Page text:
Can the updated census data be further refined? Yes, an analysis of school sector enrolments (Independent, Catholic and Government sectors) provides per capita enrolment benchmarks, providing an objective means to define market-share assumptions.

      Enrolment projections developed in this manner can be added to other scenarios already prepared by schools to provide a series of projections that can be risk assessed and rated – from low to high risk and likelihood.

      How do you prepare enrolment projections for greenfield sites; for catchments with stagnating numbers of school aged children; where your changes in enrolment numbers have drivers that require some discernment via an analysis of market share changes or annual student churn?

      Realistically it cannot be left to chance. A school should seek the most objective view – one where the science of statistical math is mixed with the art of common sense, industry knowledge and local awareness – to produce the most relevant and the most meaningful enrolment projections. The alternatives can be anything from a guess, perhaps sometimes a lucky guess, a reverse-engineered solution to answer the question or just hope, backed by prayer. It does not have to be this way.

      At EducationGeographics we already assist several client schools (and their leaders and governors) that are grappling with the business risks of getting enrolment projections reasonable and relevant, eliminating chance as much as possible, and getting the correct balance between the science and the art of their student enrolment projections.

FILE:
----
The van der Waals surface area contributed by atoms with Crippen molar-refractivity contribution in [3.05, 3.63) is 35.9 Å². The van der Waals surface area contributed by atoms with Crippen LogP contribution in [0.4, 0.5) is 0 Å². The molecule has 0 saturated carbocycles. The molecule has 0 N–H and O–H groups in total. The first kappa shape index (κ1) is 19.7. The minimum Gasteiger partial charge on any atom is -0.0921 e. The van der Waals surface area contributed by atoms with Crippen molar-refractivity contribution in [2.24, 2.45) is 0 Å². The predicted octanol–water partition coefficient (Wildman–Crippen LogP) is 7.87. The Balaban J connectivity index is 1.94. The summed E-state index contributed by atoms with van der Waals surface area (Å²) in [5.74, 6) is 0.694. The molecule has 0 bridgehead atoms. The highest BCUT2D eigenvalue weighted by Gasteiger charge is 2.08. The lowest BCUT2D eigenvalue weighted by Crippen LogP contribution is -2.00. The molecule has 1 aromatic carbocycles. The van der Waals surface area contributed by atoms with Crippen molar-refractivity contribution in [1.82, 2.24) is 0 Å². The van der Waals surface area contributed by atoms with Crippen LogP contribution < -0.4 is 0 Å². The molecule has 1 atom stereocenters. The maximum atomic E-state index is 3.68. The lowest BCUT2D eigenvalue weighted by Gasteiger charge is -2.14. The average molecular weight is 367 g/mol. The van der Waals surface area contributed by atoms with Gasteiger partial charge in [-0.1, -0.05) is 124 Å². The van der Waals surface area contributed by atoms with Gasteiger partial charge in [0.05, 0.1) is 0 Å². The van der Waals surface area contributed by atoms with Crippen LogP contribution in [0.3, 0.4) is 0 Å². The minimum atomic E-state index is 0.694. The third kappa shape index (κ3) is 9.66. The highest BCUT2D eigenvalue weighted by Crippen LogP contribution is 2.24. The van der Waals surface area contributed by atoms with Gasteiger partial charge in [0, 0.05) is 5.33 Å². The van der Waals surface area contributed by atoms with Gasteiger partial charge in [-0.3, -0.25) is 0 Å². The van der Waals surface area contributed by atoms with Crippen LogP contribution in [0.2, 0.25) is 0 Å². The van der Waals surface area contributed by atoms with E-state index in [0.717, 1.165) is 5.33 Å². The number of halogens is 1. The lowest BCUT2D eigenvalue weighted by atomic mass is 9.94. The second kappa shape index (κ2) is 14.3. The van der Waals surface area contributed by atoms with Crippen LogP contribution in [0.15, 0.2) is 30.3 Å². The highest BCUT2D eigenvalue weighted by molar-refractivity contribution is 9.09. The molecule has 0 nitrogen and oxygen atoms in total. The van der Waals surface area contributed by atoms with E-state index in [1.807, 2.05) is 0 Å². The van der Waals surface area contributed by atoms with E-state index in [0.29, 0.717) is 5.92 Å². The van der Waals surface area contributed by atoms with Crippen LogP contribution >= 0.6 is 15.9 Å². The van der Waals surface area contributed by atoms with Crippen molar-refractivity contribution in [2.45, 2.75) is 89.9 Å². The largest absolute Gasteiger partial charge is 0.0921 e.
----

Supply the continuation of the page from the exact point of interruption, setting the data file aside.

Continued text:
Reg-Kernke - Director & Dashboard Designer

      Written by:  Director – Education Geographics (Dashboard Design)

       

      Footnotes

      [1]  See Independent Schools Council of Australia (ISCA) website (School Funding and School Statistics) <https://isca.edu.au/>.

      [2] See ISCA website (School Statistics)

      [3] See John Somerset, Defining a Financially Sustainable Independent School in Australia, Independent Schools Queensland (Research Paper, October 2018). Governors of schools have a statutory and/or fiduciary responsibility to ensure the financial viability and sustainability of their schools (Corporations Act 2001 (Cth), Australian Charities and Not-for-profits Commission Act 2012 (Cth)). There is also a responsibility under the conditions of Commonwealth Government recurrent funding legislation to ensure financial viability and sustainability. Enrolment projection data is a core issue for School accreditation and the regular review of accreditation compliance, and for BGA capital assistance grants.